Four of the six headlines on ESPN.com Monday morning were race-related.

The other two were the shooting death of Reche Caldwell and a boxing testing positive for the Corona.

It's the pervasive topic and talking point all around us, not just in sports.

But sports and the daily protests seem to be the two mainstream entries points for those discussions.

Be it legends making impassioned speeches like Gregg Popovich, coaches and players participating in protests or fund-raisers, or even entire organizations such as NASCAR addressing the needs to do more, do better in this national outpouring of all kinds of emotion since the killing of George Floyd.

Of course, the centerpiece of this remains the NFL.

(Side note here: While the NFL is in the crosshairs - and considering its recent history with Colin Kaepernick and the dominoes of that - the NBA should be facing some very pointed questions right now too. As professional basketball prepares to come back, the NBA has a collectively bargained rule that players must stand during the National Anthem. Will that be relaxed? If so, some of the games biggest names and leaders who went deathly silent when basic human rights and personal liberties of those in Hong Kong were quashed by the China government should be asked about that too. And yes, that includes personal favorite LeBron James.)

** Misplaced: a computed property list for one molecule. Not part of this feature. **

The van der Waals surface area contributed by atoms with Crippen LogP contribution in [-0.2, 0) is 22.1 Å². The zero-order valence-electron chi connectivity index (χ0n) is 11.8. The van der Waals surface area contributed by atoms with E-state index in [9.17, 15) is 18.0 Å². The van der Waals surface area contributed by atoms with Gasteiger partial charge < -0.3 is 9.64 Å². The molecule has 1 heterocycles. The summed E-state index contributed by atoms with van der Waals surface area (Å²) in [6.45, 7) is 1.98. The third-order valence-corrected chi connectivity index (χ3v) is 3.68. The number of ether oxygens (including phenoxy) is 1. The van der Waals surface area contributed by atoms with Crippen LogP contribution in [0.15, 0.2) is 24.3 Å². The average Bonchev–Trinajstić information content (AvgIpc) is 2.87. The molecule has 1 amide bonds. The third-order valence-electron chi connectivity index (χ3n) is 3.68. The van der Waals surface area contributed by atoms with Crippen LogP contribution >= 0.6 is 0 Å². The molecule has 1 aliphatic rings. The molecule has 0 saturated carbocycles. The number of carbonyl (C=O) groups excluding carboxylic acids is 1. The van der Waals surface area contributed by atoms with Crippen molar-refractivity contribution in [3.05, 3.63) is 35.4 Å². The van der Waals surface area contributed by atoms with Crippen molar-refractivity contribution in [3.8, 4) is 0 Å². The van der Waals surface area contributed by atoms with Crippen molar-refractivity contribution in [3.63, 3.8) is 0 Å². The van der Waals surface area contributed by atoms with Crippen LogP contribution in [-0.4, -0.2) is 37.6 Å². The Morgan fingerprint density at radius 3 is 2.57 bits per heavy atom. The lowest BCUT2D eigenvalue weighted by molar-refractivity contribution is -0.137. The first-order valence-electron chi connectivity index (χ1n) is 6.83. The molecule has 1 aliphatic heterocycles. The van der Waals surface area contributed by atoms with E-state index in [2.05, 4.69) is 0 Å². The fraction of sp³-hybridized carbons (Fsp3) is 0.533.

But the NFL, the monolith in sports and American entertainment, is the crux. Kaepernick's protests. The backlash. The banishment. The league's attempts to end kneeling. That was the pre-Floyd timeline.